Jumping out the van, she shielded her eyes against the glare of the sun and looked up and down the lonely stretch of highway. There was no sign of life in either direction. No cars, no caravans, no road trains—enormous trucks with three or more trailers that wove up and down the isolated highways.
The only thing that greeted her was the small rectangular slice of shade cast by a large green road sign. It read, ‘Solace - 5kms,’ and underneath that, it said, ‘Lightning Ridge - 224kms’.
Opening the hood, Eloise peered at the engine, which had seemed to stop smoking. She knew how to check the oil, the radiator, the battery, and fill the thingy that squirted water onto the windscreen, but that was it. Whatever was wrong was a frustrating mystery.
It could be worse, she thought. At least there’s life five Ks up the road. But what kind of life was another story entirely.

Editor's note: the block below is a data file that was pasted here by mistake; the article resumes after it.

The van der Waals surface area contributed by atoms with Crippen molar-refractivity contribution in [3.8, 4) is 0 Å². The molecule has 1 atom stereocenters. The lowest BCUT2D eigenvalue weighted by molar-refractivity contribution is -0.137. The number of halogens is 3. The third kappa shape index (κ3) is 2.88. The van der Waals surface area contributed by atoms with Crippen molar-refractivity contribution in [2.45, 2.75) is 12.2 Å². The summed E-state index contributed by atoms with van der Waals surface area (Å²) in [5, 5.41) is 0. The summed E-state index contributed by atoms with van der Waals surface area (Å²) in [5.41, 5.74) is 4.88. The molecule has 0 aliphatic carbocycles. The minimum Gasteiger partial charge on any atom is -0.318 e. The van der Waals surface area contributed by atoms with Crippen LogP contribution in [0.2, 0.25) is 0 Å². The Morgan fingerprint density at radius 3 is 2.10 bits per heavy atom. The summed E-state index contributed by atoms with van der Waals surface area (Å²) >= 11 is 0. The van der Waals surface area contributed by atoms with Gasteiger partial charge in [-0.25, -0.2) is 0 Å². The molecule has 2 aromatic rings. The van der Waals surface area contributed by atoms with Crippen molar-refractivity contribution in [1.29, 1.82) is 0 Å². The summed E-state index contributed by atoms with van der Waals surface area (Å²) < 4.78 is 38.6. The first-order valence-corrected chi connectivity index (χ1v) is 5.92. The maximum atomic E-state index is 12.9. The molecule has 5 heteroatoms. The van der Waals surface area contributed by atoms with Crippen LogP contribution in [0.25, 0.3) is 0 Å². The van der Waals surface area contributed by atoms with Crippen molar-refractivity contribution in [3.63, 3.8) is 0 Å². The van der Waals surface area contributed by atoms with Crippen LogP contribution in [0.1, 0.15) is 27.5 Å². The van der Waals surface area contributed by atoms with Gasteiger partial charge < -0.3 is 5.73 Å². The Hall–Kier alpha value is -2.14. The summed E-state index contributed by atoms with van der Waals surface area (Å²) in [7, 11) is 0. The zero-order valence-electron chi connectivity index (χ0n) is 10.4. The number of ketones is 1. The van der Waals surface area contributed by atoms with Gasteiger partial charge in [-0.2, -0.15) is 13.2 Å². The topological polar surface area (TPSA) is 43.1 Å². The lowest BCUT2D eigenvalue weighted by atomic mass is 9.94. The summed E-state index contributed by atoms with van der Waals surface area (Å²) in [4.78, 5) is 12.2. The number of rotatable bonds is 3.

Eloise slammed the hood closed, the hot metal scalding her palms. She’d have to keep driving, fire or no fire, until she reached Solace. Hopefully, it’d live up to its name.
Before she could turn, a bush rustled, frightening the life out of her, and a kangaroo leapt out of the scrub. It stood up on its legs and peered at her with big brown eyes.
Eloise froze, staring at the animal in fascination. Its scruffy brown fur, big ears, and long tail were iconic, but she never tired of seeing them in the wild. An understanding seemed to pass between them, and her fingers twitched, the simple crossing of paths speaking to the thing she’d hidden inside her.
The spirits knew. They always did.
A long moment passed, then the kangaroo let out a snort. It bounded away, jumping across the red dirt until it disappeared in the distance, leaving Eloise standing beside the road, alone with her steaming van and boatload of problems.
The horizon shimmered, the highway leading into a mirage that sparkled like a rainbow-coloured oil slick on water. It was an omen, but it was the only way open to her.